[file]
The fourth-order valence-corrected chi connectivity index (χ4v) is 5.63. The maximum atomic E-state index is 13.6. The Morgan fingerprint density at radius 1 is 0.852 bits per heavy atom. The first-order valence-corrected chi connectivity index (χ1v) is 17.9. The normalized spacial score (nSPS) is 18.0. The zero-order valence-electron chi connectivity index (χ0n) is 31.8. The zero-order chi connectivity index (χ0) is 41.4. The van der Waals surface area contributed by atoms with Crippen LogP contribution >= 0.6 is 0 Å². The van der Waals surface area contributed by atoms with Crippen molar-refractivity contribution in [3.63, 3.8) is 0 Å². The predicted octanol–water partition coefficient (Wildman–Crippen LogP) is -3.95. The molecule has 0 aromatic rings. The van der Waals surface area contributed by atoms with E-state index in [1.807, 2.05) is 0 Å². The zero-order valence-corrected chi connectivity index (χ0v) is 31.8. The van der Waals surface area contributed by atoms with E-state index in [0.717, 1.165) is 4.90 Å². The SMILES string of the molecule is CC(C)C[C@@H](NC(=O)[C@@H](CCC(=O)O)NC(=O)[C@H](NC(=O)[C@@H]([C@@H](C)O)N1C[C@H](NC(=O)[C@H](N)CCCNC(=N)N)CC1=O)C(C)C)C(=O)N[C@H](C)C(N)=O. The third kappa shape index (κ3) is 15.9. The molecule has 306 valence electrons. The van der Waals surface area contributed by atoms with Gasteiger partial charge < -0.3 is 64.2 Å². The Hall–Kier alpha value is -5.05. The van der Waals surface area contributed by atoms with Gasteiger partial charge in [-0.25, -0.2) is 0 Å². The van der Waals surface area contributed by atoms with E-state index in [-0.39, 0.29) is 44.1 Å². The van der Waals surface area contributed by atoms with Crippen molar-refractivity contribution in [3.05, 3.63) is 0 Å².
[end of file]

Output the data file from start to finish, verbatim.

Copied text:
The fourth-order valence-corrected chi connectivity index (χ4v) is 5.63. The maximum atomic E-state index is 13.6. The Morgan fingerprint density at radius 1 is 0.852 bits per heavy atom. The first-order valence-corrected chi connectivity index (χ1v) is 17.9. The normalized spacial score (nSPS) is 18.0. The zero-order valence-electron chi connectivity index (χ0n) is 31.8. The zero-order chi connectivity index (χ0) is 41.4. The van der Waals surface area contributed by atoms with Crippen LogP contribution >= 0.6 is 0 Å². The van der Waals surface area contributed by atoms with Crippen molar-refractivity contribution in [3.63, 3.8) is 0 Å². The predicted octanol–water partition coefficient (Wildman–Crippen LogP) is -3.95. The molecule has 0 aromatic rings. The van der Waals surface area contributed by atoms with E-state index in [1.807, 2.05) is 0 Å². The zero-order valence-corrected chi connectivity index (χ0v) is 31.8. The van der Waals surface area contributed by atoms with E-state index in [0.717, 1.165) is 4.90 Å². The SMILES string of the molecule is CC(C)C[C@@H](NC(=O)[C@@H](CCC(=O)O)NC(=O)[C@H](NC(=O)[C@@H]([C@@H](C)O)N1C[C@H](NC(=O)[C@H](N)CCCNC(=N)N)CC1=O)C(C)C)C(=O)N[C@H](C)C(N)=O. The third kappa shape index (κ3) is 15.9. The molecule has 306 valence electrons. The van der Waals surface area contributed by atoms with Gasteiger partial charge < -0.3 is 64.2 Å². The Hall–Kier alpha value is -5.05. The van der Waals surface area contributed by atoms with Gasteiger partial charge in [-0.25, -0.2) is 0 Å². The van der Waals surface area contributed by atoms with E-state index in [-0.39, 0.29) is 44.1 Å². The van der Waals surface area contributed by atoms with Crippen molar-refractivity contribution in [3.05, 3.63) is 0 Å².